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Re: Testing mksh as bootstrap shell

    Date:        Thu, 25 Jun 2020 10:32:49 +0100
    From:        Jonathan Perkin <>
    Message-ID:  <>

  | I went digging into the xnu archives to see if it is possible we could
  | switch mk/platform/ over to using "ulimit -v" as that appears
  | to be the correct option now.  Apple switched over from RLIMIT_RSS in
  | 10.3.9 (xnu-517.12.7) to RLIMIT_AS in 10.4 (xnu-792), where RLIMIT_RSS
  | was redefined to be a compat alias for RLIMIT_AS.

That's weird, they're two different things (or are intended to be, and
are on NetBSD, though I have no idea how well implemented).  RSS (-m)
is intended to be a limit on physical memory occupied (and is more a hint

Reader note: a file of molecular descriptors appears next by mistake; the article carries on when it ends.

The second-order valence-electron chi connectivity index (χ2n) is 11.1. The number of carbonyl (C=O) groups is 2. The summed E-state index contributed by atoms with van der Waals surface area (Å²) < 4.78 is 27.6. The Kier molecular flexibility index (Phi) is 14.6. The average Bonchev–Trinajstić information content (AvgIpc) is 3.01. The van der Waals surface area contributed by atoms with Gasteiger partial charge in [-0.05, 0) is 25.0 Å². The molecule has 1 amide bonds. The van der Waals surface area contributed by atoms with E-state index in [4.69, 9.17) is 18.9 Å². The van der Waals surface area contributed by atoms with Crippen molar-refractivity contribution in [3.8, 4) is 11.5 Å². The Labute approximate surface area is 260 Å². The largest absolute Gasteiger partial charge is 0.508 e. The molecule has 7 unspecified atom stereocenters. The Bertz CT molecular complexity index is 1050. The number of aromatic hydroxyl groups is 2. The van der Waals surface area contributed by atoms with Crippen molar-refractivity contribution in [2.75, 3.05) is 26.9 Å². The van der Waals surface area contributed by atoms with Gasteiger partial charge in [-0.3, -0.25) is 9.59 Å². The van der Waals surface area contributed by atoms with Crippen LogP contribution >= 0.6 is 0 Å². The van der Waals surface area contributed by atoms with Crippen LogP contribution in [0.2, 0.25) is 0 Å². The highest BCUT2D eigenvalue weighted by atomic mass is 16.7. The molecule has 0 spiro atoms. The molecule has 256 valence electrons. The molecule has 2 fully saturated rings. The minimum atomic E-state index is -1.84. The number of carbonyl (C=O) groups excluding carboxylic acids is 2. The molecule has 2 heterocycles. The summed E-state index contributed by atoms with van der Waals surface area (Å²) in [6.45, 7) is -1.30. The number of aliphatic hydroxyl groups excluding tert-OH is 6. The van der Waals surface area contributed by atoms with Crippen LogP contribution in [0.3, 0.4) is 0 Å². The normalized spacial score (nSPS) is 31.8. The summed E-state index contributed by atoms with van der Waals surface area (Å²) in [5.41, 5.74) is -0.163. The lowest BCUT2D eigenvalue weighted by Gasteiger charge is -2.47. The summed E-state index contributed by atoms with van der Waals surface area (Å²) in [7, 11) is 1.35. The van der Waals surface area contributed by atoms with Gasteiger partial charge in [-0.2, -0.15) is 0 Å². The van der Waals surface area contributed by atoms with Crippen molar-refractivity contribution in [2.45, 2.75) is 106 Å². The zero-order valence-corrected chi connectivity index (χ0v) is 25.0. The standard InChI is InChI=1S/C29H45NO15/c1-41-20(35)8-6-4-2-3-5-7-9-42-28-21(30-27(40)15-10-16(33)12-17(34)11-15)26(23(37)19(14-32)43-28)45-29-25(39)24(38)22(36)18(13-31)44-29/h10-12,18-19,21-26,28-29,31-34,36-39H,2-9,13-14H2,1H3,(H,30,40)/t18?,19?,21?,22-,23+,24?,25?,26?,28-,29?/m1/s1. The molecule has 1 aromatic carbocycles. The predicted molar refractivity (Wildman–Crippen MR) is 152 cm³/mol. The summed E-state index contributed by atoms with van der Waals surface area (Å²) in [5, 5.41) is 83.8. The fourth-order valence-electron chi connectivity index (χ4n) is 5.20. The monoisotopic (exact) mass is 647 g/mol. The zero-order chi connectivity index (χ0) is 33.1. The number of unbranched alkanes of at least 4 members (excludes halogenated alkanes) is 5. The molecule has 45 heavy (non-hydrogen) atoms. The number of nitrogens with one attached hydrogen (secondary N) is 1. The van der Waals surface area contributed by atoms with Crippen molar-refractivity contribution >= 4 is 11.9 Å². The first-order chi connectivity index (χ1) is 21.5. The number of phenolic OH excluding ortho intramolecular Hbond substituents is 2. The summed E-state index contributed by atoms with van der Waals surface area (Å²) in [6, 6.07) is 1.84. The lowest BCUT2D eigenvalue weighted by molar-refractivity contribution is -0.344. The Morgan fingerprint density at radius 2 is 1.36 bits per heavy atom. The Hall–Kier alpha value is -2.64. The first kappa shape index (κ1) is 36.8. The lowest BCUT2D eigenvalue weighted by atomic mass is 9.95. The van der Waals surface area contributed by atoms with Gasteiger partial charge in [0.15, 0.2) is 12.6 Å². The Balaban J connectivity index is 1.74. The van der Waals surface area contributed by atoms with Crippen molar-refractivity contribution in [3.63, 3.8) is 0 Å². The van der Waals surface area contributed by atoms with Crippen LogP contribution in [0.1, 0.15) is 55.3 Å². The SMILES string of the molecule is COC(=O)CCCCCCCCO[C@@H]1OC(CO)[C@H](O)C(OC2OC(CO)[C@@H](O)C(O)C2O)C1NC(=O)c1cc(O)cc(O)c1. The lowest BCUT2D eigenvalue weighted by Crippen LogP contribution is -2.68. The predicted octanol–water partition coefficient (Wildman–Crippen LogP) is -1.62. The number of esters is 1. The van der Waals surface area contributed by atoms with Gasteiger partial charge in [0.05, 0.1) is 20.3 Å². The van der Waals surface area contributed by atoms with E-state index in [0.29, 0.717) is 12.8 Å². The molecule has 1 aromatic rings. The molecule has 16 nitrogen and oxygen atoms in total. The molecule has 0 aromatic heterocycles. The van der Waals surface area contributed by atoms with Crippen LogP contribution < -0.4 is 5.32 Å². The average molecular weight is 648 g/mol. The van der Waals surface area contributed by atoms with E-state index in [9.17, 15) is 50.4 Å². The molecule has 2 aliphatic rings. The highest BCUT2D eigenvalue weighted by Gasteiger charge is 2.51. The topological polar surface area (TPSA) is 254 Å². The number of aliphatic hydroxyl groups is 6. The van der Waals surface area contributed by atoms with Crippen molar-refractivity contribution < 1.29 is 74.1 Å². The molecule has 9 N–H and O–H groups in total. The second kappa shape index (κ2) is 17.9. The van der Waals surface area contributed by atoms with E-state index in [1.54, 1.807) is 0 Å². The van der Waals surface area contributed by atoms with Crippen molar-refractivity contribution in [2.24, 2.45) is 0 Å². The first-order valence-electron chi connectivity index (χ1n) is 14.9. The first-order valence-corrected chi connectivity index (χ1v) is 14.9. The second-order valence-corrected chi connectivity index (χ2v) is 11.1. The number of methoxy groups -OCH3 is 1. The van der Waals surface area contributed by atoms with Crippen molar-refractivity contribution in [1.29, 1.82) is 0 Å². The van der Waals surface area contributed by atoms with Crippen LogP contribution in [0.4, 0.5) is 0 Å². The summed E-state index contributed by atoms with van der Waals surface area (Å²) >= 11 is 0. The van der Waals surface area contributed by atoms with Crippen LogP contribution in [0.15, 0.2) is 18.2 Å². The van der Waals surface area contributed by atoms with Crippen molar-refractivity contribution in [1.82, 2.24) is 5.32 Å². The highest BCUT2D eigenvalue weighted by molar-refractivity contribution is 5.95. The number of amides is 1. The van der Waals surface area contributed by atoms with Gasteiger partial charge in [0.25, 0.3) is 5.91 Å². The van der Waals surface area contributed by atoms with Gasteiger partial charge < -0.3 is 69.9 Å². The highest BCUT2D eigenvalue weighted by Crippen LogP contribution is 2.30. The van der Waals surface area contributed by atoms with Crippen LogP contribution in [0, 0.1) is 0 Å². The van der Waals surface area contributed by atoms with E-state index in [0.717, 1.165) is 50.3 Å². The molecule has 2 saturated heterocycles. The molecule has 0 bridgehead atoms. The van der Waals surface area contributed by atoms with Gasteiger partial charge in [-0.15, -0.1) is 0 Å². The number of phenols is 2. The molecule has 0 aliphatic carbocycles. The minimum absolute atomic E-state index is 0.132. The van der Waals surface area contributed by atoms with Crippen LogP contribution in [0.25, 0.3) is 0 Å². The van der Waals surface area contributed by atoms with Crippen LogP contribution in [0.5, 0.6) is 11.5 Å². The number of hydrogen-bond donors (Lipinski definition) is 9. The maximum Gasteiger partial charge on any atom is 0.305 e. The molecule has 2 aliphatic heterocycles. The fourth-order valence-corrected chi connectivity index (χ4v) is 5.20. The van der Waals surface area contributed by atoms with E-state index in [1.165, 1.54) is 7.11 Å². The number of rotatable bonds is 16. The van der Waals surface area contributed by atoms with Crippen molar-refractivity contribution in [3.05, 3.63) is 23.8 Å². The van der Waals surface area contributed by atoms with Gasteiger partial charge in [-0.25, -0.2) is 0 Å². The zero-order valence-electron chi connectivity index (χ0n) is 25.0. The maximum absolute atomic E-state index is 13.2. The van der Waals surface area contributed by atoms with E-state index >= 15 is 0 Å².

to the kernel to more aggressively page out pages from this process if it
is using more than that, and RAM is in short supply), whereas AS (-v)
is a limit on the amount of virtual memory the process is permitted to

I can understand not supporting -m - many systems don't have any good way
of handling that, particularly with so much of a process's addr space being
shared these days ... the accounting for that is messy) but making the
two options equivalent seems bizarre (so I can understand why mksh might want
to not support -m if what it would be doing would be what -v is intended for).

Which you should use depends upon which one you really want to set, if
you'[re trying to allow the process to grab (or not grab) lots of RAM,
and instead page less (or more) then -m, if you're trying to enlarge
(or limit) the virtual addr space for the process, then use -v.


ps: both -m and -v appear to have the same (intended) meaning in most shells.

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